Thy Art Is Murder - Godlike review
|Band:||Thy Art Is Murder|
|Release date:||September 2023|
01. Destroyer Of Dreams
02. Blood Throne
03. Join Me In Armageddon
05. Everything Unwanted
06. Lesson In Pain
Born under a bad sign.
There is a saying that controversy creates cash, and damn, if Godlike didn't generate plenty of controversy upon its release, with the news that CJ McMahon was kicked out from Thy Art Is Murder hours after the album was released. The band opted to release two versions of the album, one with re-recorded vocals by an (as of time of writing) unknown singer, and a version with McMahon still behind the microphone. Unless the new vocalist is a carbon copy of McMahon, I guess I am listening to his swansong with Thy Art Is Murder.
Underneath the storm of controversy, there lies an album that, while highly enjoyable, hasn't the quality to break through the clouds with rays of shimmering light (poetry class paid off). Godlike will likely rank highly among deathcore releases this year, and is one of the better releases by the Thy Art Is Murder; the main shortcoming the album faces is that it has to follow the all-conquering Human Target.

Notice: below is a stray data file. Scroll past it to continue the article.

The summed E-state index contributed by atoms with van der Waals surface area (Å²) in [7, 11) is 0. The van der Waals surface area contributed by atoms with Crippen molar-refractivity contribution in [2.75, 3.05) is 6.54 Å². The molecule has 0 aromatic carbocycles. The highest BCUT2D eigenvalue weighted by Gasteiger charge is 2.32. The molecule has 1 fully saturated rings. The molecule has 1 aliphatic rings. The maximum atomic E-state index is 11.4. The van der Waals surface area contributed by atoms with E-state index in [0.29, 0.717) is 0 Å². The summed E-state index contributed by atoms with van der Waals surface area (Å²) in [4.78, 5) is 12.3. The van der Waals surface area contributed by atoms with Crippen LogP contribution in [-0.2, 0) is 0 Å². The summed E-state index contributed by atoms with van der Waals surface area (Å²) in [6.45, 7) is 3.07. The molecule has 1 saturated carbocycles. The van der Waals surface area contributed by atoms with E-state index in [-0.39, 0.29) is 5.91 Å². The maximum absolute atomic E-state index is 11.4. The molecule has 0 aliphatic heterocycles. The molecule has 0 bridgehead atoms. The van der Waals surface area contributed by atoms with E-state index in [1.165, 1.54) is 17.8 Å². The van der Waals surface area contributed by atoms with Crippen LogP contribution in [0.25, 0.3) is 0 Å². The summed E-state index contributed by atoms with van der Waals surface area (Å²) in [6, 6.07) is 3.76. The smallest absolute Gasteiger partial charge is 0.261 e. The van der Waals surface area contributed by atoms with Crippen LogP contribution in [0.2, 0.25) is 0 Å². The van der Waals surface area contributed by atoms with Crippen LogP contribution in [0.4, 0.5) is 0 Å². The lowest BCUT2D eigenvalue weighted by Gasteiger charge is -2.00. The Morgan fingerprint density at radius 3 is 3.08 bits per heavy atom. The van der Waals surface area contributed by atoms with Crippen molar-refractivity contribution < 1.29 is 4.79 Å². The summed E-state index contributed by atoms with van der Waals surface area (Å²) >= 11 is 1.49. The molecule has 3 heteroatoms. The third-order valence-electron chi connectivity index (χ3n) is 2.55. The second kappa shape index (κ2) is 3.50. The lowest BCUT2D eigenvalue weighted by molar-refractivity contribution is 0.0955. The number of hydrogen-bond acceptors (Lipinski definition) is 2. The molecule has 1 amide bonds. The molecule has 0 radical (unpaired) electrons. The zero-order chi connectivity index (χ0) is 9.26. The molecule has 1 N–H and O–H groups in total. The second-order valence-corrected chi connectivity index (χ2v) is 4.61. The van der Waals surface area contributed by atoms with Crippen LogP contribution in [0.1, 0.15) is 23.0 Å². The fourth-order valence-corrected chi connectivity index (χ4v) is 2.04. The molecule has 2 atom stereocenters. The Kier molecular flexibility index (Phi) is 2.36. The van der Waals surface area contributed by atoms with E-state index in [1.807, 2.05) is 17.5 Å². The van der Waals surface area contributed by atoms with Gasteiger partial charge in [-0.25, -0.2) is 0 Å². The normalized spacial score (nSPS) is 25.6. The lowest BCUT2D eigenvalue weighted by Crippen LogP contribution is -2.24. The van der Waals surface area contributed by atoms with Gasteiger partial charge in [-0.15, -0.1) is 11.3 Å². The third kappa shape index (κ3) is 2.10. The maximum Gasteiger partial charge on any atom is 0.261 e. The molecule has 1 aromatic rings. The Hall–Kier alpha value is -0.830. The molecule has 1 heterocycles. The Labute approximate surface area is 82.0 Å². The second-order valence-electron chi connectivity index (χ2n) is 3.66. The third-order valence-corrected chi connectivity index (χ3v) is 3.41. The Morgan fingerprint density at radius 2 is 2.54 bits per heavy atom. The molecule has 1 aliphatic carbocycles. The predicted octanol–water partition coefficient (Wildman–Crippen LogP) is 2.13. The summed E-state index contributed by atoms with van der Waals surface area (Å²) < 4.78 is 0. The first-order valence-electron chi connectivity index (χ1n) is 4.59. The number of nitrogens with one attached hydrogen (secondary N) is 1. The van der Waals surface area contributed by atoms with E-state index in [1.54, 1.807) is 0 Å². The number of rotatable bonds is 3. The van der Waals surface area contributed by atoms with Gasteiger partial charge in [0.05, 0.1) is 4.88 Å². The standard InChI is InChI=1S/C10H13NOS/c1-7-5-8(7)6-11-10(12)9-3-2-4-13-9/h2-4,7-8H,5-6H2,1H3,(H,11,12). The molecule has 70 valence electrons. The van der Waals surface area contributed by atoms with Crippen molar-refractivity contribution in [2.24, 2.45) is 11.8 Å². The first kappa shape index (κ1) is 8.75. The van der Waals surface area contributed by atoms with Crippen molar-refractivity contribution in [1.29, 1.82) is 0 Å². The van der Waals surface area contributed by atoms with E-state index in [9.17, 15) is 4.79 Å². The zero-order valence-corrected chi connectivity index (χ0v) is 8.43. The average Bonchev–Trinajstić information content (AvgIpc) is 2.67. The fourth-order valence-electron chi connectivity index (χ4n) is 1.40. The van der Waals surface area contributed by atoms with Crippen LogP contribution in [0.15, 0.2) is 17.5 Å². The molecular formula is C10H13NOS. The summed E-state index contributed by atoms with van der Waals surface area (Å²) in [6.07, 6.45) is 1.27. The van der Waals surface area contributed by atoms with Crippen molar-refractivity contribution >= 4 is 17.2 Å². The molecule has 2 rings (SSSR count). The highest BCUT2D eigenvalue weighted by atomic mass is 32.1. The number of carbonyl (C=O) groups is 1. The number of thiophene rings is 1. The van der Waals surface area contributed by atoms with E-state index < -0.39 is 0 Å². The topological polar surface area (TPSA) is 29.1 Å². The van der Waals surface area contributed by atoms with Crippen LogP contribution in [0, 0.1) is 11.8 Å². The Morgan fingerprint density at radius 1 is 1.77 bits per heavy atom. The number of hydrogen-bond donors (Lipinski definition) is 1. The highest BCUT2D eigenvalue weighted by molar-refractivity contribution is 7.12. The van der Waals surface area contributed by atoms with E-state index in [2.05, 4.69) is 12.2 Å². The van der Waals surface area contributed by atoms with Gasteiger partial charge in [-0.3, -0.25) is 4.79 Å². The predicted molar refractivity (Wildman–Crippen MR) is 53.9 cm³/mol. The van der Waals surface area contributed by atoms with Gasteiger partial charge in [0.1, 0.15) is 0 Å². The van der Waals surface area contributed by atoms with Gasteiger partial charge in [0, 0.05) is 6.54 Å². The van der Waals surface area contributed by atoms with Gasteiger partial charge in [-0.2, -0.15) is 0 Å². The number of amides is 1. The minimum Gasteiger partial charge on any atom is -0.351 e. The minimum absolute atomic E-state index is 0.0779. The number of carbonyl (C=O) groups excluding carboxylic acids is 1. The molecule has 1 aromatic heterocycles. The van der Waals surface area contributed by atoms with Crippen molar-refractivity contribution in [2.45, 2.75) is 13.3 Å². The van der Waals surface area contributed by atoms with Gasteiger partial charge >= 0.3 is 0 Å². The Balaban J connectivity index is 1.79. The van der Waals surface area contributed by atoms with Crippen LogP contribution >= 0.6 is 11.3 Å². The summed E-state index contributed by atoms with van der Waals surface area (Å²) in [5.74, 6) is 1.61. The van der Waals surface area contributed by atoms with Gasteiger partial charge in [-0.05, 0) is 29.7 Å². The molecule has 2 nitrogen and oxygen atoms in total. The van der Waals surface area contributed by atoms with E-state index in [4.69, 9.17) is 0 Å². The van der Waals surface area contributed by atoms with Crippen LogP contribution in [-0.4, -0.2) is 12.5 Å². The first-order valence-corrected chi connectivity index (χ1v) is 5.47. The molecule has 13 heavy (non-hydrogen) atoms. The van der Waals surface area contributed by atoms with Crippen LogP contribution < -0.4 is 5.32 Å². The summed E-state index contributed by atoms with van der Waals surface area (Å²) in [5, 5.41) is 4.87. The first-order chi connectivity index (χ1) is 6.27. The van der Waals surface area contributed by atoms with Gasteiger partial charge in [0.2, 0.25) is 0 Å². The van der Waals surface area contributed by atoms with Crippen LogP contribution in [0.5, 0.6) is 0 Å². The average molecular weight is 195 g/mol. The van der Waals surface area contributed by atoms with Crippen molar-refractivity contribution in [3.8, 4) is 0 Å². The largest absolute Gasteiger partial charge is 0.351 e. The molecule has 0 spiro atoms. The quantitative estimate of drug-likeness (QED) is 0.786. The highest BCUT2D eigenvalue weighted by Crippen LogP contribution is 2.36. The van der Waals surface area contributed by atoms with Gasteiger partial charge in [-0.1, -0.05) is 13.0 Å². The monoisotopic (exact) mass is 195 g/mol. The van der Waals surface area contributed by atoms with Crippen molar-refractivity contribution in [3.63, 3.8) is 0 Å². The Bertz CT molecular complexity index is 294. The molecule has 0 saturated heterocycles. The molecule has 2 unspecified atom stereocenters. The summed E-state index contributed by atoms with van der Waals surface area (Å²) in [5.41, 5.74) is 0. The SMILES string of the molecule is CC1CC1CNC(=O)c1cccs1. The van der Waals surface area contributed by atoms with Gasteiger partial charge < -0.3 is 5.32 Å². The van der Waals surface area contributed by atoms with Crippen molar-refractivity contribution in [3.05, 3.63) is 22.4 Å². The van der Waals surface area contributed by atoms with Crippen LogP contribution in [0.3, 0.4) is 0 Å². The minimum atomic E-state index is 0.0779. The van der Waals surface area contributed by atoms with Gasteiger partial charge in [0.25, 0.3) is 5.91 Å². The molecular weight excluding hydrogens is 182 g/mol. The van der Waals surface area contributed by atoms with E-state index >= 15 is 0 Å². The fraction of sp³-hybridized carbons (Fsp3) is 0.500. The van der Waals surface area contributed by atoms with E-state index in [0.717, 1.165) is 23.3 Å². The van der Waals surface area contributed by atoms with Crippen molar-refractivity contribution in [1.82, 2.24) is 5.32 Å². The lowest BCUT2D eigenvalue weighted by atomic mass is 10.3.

Godlike has plenty of bright moments on top of the high level of consistency it maintains. From the explosive, Slipknot-esque "Blood Throne" to the old school vibes of "Corrosion", Godlike will certainly get a response out of listeners. This is in no small part thanks to Delander and Marsh, who produce some solid performances on tracks like in "Keres", which have the additional advantage of having the production handled by Will Putney. "Everything Unwanted" is a song that is defined by the strong production work of Putney, enabling it to have emotional heft without sacrificing power or audio quality, with the atmospheric strings expanding the sound rather than smothering it.
McMahon does turn in a performance that, on a musical level, makes his departure unfortunate, as his vocals on "Lesson In Pain" are the only real bright spot on an otherwise forgettable track; his absence is likely to be felt going forward. Hopefully he takes the awkward experimentation of "Bermuda" with him, as there is nothing I can find that redeems this poor end to the album. Those two aforementioned tracks aside, Godlike doesn't do anything else wrong; it just doesn't do as much good as other albums in their discography.
In isolation of events surrounding it, Godlike is an enjoyable album that merits repeated listens for fans of the band and deathcore genre. It is a shame that the album is unlikely to be judged on its own merits and will have a stigma attached to it, but it is what it is.
||Written on 30.09.2023 by Just because I don't care doesn't mean I'm not listening.|
Hits total: 1211 | This month: 4